Tuesday, June 30, 2009

Union Grove, WI

Some of my observations from spending a few days in a small town in the Midwest.

1. There is a lot of kids just out and about in free exploration. There is nothing wrong so they don't need to be coraled.

2. There are a lot of small parks in the neighborhoods. The town expects kids to be out and about.

3. There are a lot of people out walking. It is a village. People can walk to the services that they need. (See points one and two)

4. There are A LOT of church and A LOT of bars. There is also a Masonic lodge, but I am not sure whether I should group that with the church or the bar. There is also an American Legion, I think that one gets grouped with the bars.

5. Every one waves.

6. Every one is genuinely friendly. They don't care that they don't know me.

7. Though there are several business properties that are unoccupied there seem to be a lot of healthy businesses. Even though there are only 4,000 people in the village, there is a car dealership.

8. There seems to be no town industry but everything is economically healthy. Perhaps rearing healthy families is the main industry.

9. There seems to be no town industry but there is no clamoring for tourist dollars.

10. There main commodity for sale seems to older homes. The newer ones have already been bought.

11. There seems to be a great cross section of young and old in the population.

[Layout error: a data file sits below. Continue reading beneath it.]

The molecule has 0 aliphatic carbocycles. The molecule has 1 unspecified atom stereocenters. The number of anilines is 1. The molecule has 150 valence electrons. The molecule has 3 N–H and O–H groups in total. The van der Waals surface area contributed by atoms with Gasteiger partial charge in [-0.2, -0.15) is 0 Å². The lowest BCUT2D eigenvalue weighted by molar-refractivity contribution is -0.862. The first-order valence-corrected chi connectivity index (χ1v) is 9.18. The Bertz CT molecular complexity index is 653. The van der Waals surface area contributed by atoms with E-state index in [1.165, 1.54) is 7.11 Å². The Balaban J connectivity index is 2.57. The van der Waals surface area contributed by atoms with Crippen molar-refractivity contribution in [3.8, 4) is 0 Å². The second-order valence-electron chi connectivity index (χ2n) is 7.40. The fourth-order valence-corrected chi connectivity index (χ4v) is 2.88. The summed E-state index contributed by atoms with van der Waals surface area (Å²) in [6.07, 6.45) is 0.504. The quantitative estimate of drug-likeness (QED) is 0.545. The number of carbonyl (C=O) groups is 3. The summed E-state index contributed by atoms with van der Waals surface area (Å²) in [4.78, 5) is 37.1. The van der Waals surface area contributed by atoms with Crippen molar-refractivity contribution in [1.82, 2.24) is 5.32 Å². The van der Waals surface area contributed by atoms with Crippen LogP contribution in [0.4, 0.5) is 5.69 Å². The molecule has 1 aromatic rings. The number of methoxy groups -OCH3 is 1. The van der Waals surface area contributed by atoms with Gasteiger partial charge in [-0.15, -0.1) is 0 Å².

12. The weather is nice and cool though we are approaching the 4th of July.

13. The 4th of July is huge here.

14. I see flags every where.

15. The cool weather with enthusiastic patriotism make the 4th of July that is great and authentic.

Friday, June 26, 2009

Thoughts on Reading Wendell Berry

Ken Myers of Mars Hill Audio often speaks of Wendell Berry. I have begun to read some of the interviews referenced in the Wikipedia article on him. I was surprised the variety of topics addressed by just one man. Of course the interviewer is asking questions he or she perceives is of interest to the reader of that publication. That drives the subject matter and the tone. His assessment of Wal-mart's negative influence on American local economics may be one of the better known ideas I have heard touted often. However, I find more resonance in his thoughts on work. He describes how in days gone by small farmers produced their own food and that production helped people survive in hard times. Economic problems did not cascade into the family meals if the family produced their own food.

I actually saw this in operation as my grandparents and great-grandparents raised their own food, cut their own wood and worked to produce what they also consumed. To a lesser degree this was practiced in my own home growing up. And in a different sort of way in our homeschool family. We desired to give our daughters a Christian education but we could not afford it. So my wife has and is still producing this service, Christian education, that our family is still consuming. This sort of economic activity is not taxed in sales tax or income tax. It is not measured in the health of our economy.

Subsistence farming, producing what one consumes, lacks the prestige of a modern industrial farm. However, in the developing world if one desires to assist the poor organizations such as the Educational Concerns for Hunger Organization (ECHO) see subsistence farming as a means to overcome poverty. It is strange that we would see that as something to do overseas but not here in our own country. I think some of my ideas on this subject may agree with Wendell Berry's.